Wednesday, September 13, 2023

How To Buy Government Surplus Vehicles

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Insuring A Restored Vehicle

How to Buy a Government Surplus Army Truck or Humvee – Dirt Every Day Extra

When a vehicle is considered restored, this usually means it was previously labeled as salvage, but then was repaired or restored to full working condition. In many cases, its possible to get full coverage on a restored vehicle, but only with some car insurance companies. In most states, to get a restored title back on the road, the car owner must go through the process of a mandatory state inspection.

Where And How Can You Buy Government Surplus Vehicles

The way you approach government surplus auctions will affect your chances of winning. Always look for a reputable auction company. Read buyer reviews. Check if the site is considered reliable by a reputable institution, such as the National Institute of Governmental Purchasing .

Scanning thousands of cars can be tiresome. Once youve picked the auction site, browse the site beforehand, choose your target vehicle, and research its prices over the last few months. This will help you determine a set price youre willing to pay before the auction starts. Its easy to get carried away with the excitement of the auction and bid more than you planned.

If possible, go for a test drive or get an inspection done.

When it comes to bidding strategies, keep the bidding to yourself to avoid drawing attention to the item, attracting other bidders, and possibly increasing the final sale price. Some savvy buyers often wait until the last minute to bid. Also, since most people bid in even amounts, youre more likely to beat them by bidding in uneven amounts. Rather than bidding $500, bid $501.

Two Names You Will See Frequently

If you simply start Googling how to buy a military surplus vehicle, there are two results you will notice on the first page. One is a website called IronPlanet, and another called GovPlanet.

There are other results, toosome civilian, some government. But how do you know which of these to trust? Heres a hintboth IronPlanet and GovPlanet are listed on the DLA official site as business partners.

These two companies work with the government, but are not government agencies. They are private companies doing business with the federal government, which means having to meet certain federal guidelines and follow specific standards.

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How To Acquire Surplus Federal Personal Property

Eligible state and local government agencies and nonprofit organizations can obtain personal property that the federal government no longer needs through the Federal Surplus Personal Property Donation Program.

Surplus personal property includes all types of property except:

  • Land or other real property
  • Certain naval vessels and
  • Records of the federal government.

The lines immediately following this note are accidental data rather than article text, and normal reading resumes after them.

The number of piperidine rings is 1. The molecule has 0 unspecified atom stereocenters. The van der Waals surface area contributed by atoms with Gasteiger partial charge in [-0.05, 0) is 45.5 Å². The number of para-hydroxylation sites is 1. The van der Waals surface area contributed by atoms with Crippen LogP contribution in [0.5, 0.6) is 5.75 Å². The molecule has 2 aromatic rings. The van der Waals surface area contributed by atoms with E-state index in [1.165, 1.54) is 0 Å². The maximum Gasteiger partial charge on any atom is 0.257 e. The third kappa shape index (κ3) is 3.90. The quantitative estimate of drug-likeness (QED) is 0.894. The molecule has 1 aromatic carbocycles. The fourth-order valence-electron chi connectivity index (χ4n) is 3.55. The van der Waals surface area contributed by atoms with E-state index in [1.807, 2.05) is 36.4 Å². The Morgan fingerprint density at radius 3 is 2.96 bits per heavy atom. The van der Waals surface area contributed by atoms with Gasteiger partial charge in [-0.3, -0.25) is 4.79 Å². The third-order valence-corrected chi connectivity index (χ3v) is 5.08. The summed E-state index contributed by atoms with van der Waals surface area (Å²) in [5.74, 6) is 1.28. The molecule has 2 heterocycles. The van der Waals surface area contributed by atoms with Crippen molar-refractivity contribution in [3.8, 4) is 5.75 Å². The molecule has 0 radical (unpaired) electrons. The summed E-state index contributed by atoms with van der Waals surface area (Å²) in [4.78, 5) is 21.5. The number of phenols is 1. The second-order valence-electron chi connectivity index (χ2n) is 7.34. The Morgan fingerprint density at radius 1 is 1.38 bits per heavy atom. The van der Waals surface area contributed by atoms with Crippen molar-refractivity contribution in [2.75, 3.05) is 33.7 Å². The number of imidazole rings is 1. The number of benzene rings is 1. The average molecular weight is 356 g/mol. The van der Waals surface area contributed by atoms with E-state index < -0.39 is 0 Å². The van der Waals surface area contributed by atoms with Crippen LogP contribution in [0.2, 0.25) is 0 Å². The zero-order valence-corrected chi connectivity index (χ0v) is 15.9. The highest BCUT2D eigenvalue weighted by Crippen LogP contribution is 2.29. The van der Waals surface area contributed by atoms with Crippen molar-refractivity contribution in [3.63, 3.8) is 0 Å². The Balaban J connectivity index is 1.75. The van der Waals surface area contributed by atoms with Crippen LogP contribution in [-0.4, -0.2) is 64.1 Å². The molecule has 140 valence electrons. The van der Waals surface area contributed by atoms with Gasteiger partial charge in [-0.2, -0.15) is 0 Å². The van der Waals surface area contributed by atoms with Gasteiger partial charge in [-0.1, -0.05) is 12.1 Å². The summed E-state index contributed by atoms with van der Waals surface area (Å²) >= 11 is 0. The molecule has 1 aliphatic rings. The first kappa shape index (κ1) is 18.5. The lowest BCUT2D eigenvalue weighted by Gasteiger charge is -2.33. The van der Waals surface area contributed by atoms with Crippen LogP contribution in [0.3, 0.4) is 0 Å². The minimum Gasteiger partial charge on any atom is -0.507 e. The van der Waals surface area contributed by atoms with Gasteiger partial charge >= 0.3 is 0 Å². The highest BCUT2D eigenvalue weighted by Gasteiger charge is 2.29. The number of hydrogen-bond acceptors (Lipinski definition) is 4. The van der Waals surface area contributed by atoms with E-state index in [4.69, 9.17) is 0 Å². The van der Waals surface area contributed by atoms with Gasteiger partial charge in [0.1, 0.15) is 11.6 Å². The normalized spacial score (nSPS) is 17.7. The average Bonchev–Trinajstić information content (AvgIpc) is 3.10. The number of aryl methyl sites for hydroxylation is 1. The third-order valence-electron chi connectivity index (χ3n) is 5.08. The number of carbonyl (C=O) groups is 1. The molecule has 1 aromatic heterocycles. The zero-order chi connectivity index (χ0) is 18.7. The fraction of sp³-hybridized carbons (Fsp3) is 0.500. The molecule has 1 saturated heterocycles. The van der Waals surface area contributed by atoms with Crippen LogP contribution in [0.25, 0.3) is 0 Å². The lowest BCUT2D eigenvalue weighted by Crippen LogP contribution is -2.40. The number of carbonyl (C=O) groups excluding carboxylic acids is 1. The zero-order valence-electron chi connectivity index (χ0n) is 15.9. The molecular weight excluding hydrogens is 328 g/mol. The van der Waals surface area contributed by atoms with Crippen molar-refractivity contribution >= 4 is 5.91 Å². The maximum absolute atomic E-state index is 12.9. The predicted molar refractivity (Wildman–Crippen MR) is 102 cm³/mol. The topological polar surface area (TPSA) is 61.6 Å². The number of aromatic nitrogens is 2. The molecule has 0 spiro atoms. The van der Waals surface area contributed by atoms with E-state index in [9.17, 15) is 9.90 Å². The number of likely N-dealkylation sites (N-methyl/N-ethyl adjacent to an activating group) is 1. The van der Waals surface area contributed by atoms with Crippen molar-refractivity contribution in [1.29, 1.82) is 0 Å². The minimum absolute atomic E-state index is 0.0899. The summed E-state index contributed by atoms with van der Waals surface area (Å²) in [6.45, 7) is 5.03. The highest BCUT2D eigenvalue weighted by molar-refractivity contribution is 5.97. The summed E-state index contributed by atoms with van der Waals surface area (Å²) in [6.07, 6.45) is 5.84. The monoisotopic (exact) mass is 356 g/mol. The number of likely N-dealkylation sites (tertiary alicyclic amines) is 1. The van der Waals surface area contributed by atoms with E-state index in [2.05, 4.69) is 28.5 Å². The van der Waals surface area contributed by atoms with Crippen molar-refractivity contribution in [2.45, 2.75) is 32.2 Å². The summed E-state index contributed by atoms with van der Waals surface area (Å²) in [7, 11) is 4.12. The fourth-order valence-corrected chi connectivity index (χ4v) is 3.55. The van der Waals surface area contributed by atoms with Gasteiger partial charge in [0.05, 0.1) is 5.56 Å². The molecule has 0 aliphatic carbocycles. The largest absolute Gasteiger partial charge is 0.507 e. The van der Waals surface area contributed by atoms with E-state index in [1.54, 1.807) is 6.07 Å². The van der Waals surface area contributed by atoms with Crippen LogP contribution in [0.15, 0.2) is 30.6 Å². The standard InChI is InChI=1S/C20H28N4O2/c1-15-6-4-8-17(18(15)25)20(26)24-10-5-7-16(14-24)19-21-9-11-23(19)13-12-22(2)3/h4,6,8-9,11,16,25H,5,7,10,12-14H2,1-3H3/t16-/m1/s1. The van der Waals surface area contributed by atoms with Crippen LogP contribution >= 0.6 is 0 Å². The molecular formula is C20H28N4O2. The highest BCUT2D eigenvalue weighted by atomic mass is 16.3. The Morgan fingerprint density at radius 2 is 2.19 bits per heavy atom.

There are special procedures and forms for:

How To Insure A Salvage Vehicle

How to Buy a Government Surplus Army Truck or Humvee ...

Depending on what state youre in, youll have to jump through different hoops to get a legal title, registration, and insurance for a salvage vehicle. Furthermore, many car insurance companies may refuse to insure a car that has been listed as salvage or only provide liability insurance and exclude coverage related to the original damage to the car.

Follow the steps below to find the most reasonable coverage for your salvage vehicle:

  • Get all the documentation you need to prove that your car is safe to drive according to your local state laws.
  • Get the original repair estimate, if possible. Show proof that all the original damage has been adequately repaired when you talk to an insurer.
  • Search for salvage insurance online. This will help narrow down a number of insurance companies that meet your needs. Not all insurance companies have the same restrictions. Some companies will insure vehicles that are actively being repaired or have been totaled out by other insurers.
  • Opt for liability insurance only. Despite this minimal coverage, expect to pay higher premiums. Be sure to read the policy carefully and compare different options to get the best possible coverage.

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Next Steps For Request Surplus Property Available To The General Public

  • Public, On-Site Vehicle and Related Equipment Auctions

    A complete vehicle list with sale terms and conditions is made available at the auction location. Most auctions are held on a Saturday at 10:00 a.m. Public viewing is scheduled for the day before the auction, from 9:00 a.m. to 3:00 p.m., and on the day of the auction from 8:30 a.m. to 10:00 a.m.

    Auction information also is available on the OSD Auction Hotline at 617-720-3199. Additionally, auctions are advertised in The Boston Globes classified section under Auctions in the Sunday and Thursday editions preceding the auction date. All ads specify auction location, date, time, and general list of the items being sold.

    Overseen and managed by OSD, all public auctions of surplus property are conducted by a professional auctioneer licensed by the Commonwealth’s Division of Standards.

  • Offerings are sold “as-is, where-is”

  • Payment must be made by cash, bank check, money order, or credit card.

  • Two means of identification are required, one of which must be a valid driver’s license

  • Full payment must be made by the end of the auction

  • Auctions are scheduled several times throughout the spring, summer, and fall. Due to possible inclement weather conditions, auctions are not conducted during the winter months.

  • Online Auctions

    On occasion, vehicles and other surplus property, such as medical, computer, and office equipment may be listed for sale on public auction sites.

  • Miscellaneous Equipment For Sale

  • 10 November 2021

    Addition of: Advance notice for the potential sale of the Ascom 35t boat lift for further use.

  • 19 October 2021

    Addition of: MOD surplus inventory for sale.

  • 6 July 2021

    Addition of: Notice of the potential sale of the former HMS Bristol for recycling only.

  • 21 May 2021

    Addition of: Notice of the potential sale of the former RFA Austin and RFA Rosalie for recycling only.

  • 15 March 2021

    Added the Notice of the potential sale of the former HMS Walney page.